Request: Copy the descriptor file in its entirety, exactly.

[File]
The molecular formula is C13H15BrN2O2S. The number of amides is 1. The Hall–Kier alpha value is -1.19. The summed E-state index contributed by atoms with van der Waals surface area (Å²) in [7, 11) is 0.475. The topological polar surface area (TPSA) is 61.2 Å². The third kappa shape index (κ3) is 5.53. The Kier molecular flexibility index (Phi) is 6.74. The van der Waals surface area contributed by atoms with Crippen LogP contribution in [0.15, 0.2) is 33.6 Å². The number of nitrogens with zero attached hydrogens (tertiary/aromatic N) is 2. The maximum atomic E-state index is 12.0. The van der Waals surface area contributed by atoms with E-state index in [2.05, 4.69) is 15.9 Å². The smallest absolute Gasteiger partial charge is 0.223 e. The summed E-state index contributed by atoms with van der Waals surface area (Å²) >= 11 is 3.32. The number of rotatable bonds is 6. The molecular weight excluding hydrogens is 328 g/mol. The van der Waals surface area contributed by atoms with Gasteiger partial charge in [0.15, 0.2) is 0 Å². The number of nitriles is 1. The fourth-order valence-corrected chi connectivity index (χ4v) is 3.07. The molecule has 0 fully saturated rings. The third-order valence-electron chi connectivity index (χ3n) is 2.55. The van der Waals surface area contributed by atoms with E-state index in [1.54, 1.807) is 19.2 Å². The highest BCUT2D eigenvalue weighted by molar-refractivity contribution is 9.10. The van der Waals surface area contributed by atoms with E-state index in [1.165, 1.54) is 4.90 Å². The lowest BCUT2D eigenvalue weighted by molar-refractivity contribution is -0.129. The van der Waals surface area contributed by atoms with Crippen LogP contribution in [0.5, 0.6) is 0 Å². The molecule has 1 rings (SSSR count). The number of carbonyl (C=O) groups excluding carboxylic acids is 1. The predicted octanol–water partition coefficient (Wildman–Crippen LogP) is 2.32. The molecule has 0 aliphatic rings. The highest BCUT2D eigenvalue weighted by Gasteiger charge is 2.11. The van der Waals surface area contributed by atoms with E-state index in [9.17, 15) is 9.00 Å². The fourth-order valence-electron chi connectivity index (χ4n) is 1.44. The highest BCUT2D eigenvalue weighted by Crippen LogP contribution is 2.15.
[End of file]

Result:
The molecular formula is C13H15BrN2O2S. The number of amides is 1. The Hall–Kier alpha value is -1.19. The summed E-state index contributed by atoms with van der Waals surface area (Å²) in [7, 11) is 0.475. The topological polar surface area (TPSA) is 61.2 Å². The third kappa shape index (κ3) is 5.53. The Kier molecular flexibility index (Phi) is 6.74. The van der Waals surface area contributed by atoms with Crippen LogP contribution in [0.15, 0.2) is 33.6 Å². The number of nitrogens with zero attached hydrogens (tertiary/aromatic N) is 2. The maximum atomic E-state index is 12.0. The van der Waals surface area contributed by atoms with E-state index in [2.05, 4.69) is 15.9 Å². The smallest absolute Gasteiger partial charge is 0.223 e. The summed E-state index contributed by atoms with van der Waals surface area (Å²) >= 11 is 3.32. The number of rotatable bonds is 6. The molecular weight excluding hydrogens is 328 g/mol. The van der Waals surface area contributed by atoms with Gasteiger partial charge in [0.15, 0.2) is 0 Å². The number of nitriles is 1. The fourth-order valence-corrected chi connectivity index (χ4v) is 3.07. The molecule has 0 fully saturated rings. The third-order valence-electron chi connectivity index (χ3n) is 2.55. The van der Waals surface area contributed by atoms with E-state index in [1.54, 1.807) is 19.2 Å². The highest BCUT2D eigenvalue weighted by molar-refractivity contribution is 9.10. The van der Waals surface area contributed by atoms with E-state index in [1.165, 1.54) is 4.90 Å². The lowest BCUT2D eigenvalue weighted by molar-refractivity contribution is -0.129. The van der Waals surface area contributed by atoms with Crippen LogP contribution in [0.5, 0.6) is 0 Å². The molecule has 1 rings (SSSR count). The number of carbonyl (C=O) groups excluding carboxylic acids is 1. The predicted octanol–water partition coefficient (Wildman–Crippen LogP) is 2.32. The molecule has 0 aliphatic rings. The highest BCUT2D eigenvalue weighted by Gasteiger charge is 2.11. The van der Waals surface area contributed by atoms with E-state index in [9.17, 15) is 9.00 Å². The fourth-order valence-electron chi connectivity index (χ4n) is 1.44. The highest BCUT2D eigenvalue weighted by Crippen LogP contribution is 2.15.